Tuesday, March 13
British Prime Minister Theresa May says the use of nerve agent Novichok to poison ex-spy Sergei Skripal and his daughter makes it “highly likely” Russia was involved.
Mr Skripal and his daughter Yulia were found comatose on a bench in Salisbury, south-west of London, after visiting an Italian restaurant and a pub.
They remain in critical condition, while a police detective who came in contact with them is in a serious but stable condition.
The chemical used in the attack has been identified as Novichok by experts at the Defence Science and Technology Laboratory at Porton Down, England.
Novichok nerve agents were developed in the Soviet Union in the 1970s and 1980s
That’s why they’re called Novichok — literally, ‘newcomer’ in Russian.
They have a slightly different chemical composition than the more commonly known VX and sarin poison gases, and are believed to be five to 10 times more lethal (although there are no known previous uses).
Novichok causes the heart to slow and the airways to restrict, leading to death by asphyxiation. Nerve agents are typically inhaled or absorbed through the skin.
Ms May pointed to Russia’s record of conducting state-sponsored assassinations and its view that some defectors are legitimate targets for assassinations when claiming Russia was probably involved in the Salisbury attack.
The case has similarities to the killing of former Russian spy Alexander Litvinenko, who was poisoned with radioactive tea in London in 2006.
Ms May said there were two possibilities regarding the recent attack: it was an act of the Russian state, or Russia had lost control of the Novichok substance.
A tropical low in the Coral Sea is continuing to move towards Queensland’s south-east, but the Bureau of Meteorology (BOM) says it has not yet intensified into a cyclone.
The system is about 1,300 kilometres north-east of the Sunshine Coast and will keep tracking south today.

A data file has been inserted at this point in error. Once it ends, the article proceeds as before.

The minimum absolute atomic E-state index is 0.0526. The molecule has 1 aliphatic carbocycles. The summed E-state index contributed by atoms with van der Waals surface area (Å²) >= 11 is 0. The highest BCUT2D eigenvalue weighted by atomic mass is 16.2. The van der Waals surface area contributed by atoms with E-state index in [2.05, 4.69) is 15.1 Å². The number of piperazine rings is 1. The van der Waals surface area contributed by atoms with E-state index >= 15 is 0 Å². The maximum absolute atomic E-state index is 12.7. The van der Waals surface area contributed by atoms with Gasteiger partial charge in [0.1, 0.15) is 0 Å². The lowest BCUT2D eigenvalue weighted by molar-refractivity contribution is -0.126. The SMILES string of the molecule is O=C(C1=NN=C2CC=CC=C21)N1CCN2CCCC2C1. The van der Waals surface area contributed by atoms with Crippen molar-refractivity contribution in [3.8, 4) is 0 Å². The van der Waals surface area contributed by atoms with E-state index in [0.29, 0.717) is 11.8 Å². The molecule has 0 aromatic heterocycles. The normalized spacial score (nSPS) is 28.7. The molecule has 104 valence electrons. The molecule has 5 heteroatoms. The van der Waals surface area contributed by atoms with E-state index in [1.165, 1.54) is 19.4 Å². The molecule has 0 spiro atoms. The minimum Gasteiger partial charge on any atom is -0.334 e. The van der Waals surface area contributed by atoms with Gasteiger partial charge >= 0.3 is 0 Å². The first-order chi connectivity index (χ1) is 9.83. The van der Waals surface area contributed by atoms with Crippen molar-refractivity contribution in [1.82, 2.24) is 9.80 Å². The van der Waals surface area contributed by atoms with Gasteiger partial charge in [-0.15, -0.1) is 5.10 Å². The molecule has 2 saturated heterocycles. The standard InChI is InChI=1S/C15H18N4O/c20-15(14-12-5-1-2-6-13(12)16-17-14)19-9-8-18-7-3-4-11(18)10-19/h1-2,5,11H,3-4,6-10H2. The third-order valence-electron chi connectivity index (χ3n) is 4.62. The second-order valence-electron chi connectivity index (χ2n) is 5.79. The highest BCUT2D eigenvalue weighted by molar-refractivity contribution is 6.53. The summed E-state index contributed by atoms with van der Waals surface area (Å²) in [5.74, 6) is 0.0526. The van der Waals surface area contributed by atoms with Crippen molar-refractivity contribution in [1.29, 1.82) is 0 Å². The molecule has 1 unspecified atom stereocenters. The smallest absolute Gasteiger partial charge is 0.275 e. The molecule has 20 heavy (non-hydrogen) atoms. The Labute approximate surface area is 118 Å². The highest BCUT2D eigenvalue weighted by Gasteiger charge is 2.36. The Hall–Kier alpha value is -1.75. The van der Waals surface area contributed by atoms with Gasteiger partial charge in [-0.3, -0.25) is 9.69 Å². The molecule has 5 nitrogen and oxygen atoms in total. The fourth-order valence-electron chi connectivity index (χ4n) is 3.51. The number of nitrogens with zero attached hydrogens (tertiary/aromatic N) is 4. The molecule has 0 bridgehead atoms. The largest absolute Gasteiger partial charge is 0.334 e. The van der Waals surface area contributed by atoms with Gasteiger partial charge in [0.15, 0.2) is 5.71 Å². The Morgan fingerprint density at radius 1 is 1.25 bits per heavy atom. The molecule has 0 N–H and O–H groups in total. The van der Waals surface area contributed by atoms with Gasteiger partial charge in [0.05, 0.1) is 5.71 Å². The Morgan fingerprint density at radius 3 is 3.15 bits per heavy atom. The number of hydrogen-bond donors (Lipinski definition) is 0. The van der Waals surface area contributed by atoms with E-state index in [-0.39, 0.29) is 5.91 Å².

The system is not expected to cross the coast.
If the low does not intensify into a tropical cyclone, it is still expected to bring dangerous surf from south of Fraser Island.
Forecaster Rick Threlfall said the system would move close to the south-east Queensland coast on Wednesday, bringing strong winds and dangerous surf.
“It is going to come fairly close to the south-eastern corner of Queensland,” he said.
“It’ll still be around about 300 kilometres offshore during Thursday and Friday, but we will start to feel the effects of that during tomorrow, particularly later on in the day on the Sunshine Coast and then into the evening on the Gold Coast we’ll see the surf really starting to pick up.”
Mr Threlfall said a dangerous surf warning had been issued for Wednesday, with forecasts of abnormally high tides.
“We’re looking at possibly 3 to 4 metre waves getting right onto the beach itself, and we’ll also get fairly close to the highest tide of the year on the high tide tomorrow morning, but possibly even higher tides on Thursday morning,” he said.
The pilot who survived a helicopter crash that killed his five passengers reportedly told investigators he believed a passenger’s bag might have hit an emergency fuel shutoff switch in the moments before the chopper went down.
The helicopter company has been involved in at least five accidents or other incidents in the last 10 years, according to FAA data
A federal official told AP the National Transportation Safety Board (NTSB) is also scrutinising why an emergency flotation device apparently did not deploy properly when the tour helicopter went down in the East River.
The floats are supposed keep a helicopter upright; the Eurocopter AS350 that crashed Sunday (local time) overturned and submerged.
NTSB investigators have begun working to determine what caused the crash, which killed a Texas firefighter, an Argentine woman, a young video journalist and two others on what authorities said was a charter flight to take photos.
Pilot Richard Vance, who managed to free himself from the rapidly sinking chopper, was the only survivor.
Mr Vance is a licensed commercial pilot with seven flight time years and is also licensed as a flight instructor.
“Mayday, mayday, mayday,” he said in an emergency radio call as the aircraft foundered.
“East River — engine failure.”